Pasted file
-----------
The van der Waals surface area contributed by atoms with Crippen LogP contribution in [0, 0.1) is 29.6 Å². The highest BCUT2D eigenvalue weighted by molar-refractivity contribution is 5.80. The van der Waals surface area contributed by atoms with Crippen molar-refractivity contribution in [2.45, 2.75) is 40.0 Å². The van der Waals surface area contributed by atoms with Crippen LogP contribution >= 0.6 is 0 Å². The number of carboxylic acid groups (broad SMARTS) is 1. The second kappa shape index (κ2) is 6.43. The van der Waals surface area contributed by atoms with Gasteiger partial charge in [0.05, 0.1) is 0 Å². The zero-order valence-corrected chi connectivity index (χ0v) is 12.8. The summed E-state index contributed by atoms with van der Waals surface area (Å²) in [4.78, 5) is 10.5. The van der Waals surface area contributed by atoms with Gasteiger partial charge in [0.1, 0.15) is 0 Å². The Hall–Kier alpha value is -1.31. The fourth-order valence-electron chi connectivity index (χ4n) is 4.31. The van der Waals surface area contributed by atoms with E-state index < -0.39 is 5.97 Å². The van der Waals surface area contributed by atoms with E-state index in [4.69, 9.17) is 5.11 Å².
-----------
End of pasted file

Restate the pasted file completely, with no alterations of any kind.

The van der Waals surface area contributed by atoms with Crippen LogP contribution in [0, 0.1) is 29.6 Å². The highest BCUT2D eigenvalue weighted by molar-refractivity contribution is 5.80. The van der Waals surface area contributed by atoms with Crippen molar-refractivity contribution in [2.45, 2.75) is 40.0 Å². The van der Waals surface area contributed by atoms with Crippen LogP contribution >= 0.6 is 0 Å². The number of carboxylic acid groups (broad SMARTS) is 1. The second kappa shape index (κ2) is 6.43. The van der Waals surface area contributed by atoms with Gasteiger partial charge in [0.05, 0.1) is 0 Å². The zero-order valence-corrected chi connectivity index (χ0v) is 12.8. The summed E-state index contributed by atoms with van der Waals surface area (Å²) in [4.78, 5) is 10.5. The van der Waals surface area contributed by atoms with Gasteiger partial charge in [0.1, 0.15) is 0 Å². The Hall–Kier alpha value is -1.31. The fourth-order valence-electron chi connectivity index (χ4n) is 4.31. The van der Waals surface area contributed by atoms with E-state index < -0.39 is 5.97 Å². The van der Waals surface area contributed by atoms with E-state index in [4.69, 9.17) is 5.11 Å².